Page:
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Impacts of Skilling and Employment Opportunities on Female Rural-to-Urban Migrant Workers and their Families: A Randomized Controlled Trial

The project: Labor-intensive manufacturing is growing rapidly in developing countries. Yet significant wage gaps exist both across geographic and gender boundaries: the urban-rural wage gap is as high as 45% in some areas of India. Industries that specifically carry disproportionate amounts of female employees, such as garment production, could provide a way to enhance successful migration and provide important job skills, and thus begin to narrow gender and wage gaps in labor participation. This project aimed to analyze and address methods to alleviate the barriers to successful rural-to-urban migration for women.

The process: Partnered with one of the world’s largest garment manufacturers in India, researchers planned to run a randomized controlled trial that aimed to facilitate Indian women’s rural-urban migration and assess impacts on the well-being of workers and their families. In 2019, four vocational training centers were established at randomized locations across the Indian state of Karnataka. The centers provided vocational skills and a guaranteed employment match in urban Bangalore following training for more than 1,000 women. The COVID-19 pandemic disrupted operations in the training centers, women’s migration decisions, and researchers’ ability to conduct follow-up surveys with women who had completed the vocational training. As a result, researchers focused on analyzing data from a 2017 baseline survey, initial uptake of the vocational training, and a rapid response survey fielded in the summer of 2020.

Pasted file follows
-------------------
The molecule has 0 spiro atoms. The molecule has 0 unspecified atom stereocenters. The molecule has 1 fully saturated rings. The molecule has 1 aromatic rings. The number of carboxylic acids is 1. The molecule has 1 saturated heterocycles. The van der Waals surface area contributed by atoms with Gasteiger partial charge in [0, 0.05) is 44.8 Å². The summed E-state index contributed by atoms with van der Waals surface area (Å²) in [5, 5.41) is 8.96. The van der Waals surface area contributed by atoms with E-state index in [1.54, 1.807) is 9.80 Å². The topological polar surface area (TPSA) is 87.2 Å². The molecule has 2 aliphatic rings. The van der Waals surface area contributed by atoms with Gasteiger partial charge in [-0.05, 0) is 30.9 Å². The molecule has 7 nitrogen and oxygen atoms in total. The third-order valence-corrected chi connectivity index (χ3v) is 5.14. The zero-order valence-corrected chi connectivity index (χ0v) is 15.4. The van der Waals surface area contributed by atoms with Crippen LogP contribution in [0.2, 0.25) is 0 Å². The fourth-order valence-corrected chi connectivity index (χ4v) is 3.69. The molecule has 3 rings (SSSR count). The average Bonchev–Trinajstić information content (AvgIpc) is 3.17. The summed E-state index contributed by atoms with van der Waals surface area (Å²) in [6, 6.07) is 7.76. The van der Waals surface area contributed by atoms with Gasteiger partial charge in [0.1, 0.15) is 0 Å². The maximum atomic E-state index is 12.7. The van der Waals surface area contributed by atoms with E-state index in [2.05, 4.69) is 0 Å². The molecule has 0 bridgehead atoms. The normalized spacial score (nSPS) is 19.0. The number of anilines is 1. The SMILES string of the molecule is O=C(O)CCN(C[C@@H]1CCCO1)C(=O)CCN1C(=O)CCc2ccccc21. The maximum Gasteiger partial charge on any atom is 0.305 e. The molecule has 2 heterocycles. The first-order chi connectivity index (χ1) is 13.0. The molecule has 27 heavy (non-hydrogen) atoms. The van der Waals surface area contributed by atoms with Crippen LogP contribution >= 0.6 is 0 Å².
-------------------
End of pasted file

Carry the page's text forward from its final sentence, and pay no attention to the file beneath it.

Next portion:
• Initial uptake of vocational training was low. Overall, among households with eligible women in 12 villages, the take-up or participation rate at the four vocational training centers is 8.2%.
  • Determinants of training uptake: Households with more prime-age women (18-35 years old), especially those with more unmarried women, are more inclined to participate. Households in urgent demand for money were more likely to participate. And households that face less competing demands for women’s time – for example, those who do not need women to fetch water – are more likely to participate.
  • COVID-19 economic impact: Researchers contacted 1,815 households in the rural areas of Karnataka and Andhra Pradesh in May-August 2020 to survey them about their experiences during the pandemic. The survey responses show that the pandemic, which began as a health crisis, has in time triggered an economic crisis for the poor and vulnerable. Furthermore, it has led to huge trend of reverse migration from urban to rural areas and negatively impacted the prospects of placement-linked skill development programs.

Achyuta Adhvaryu, U-M Ross School of Business
Anant Nyshadham, Boston College Department of Economics
Huayu Xu, U-M Department of Economics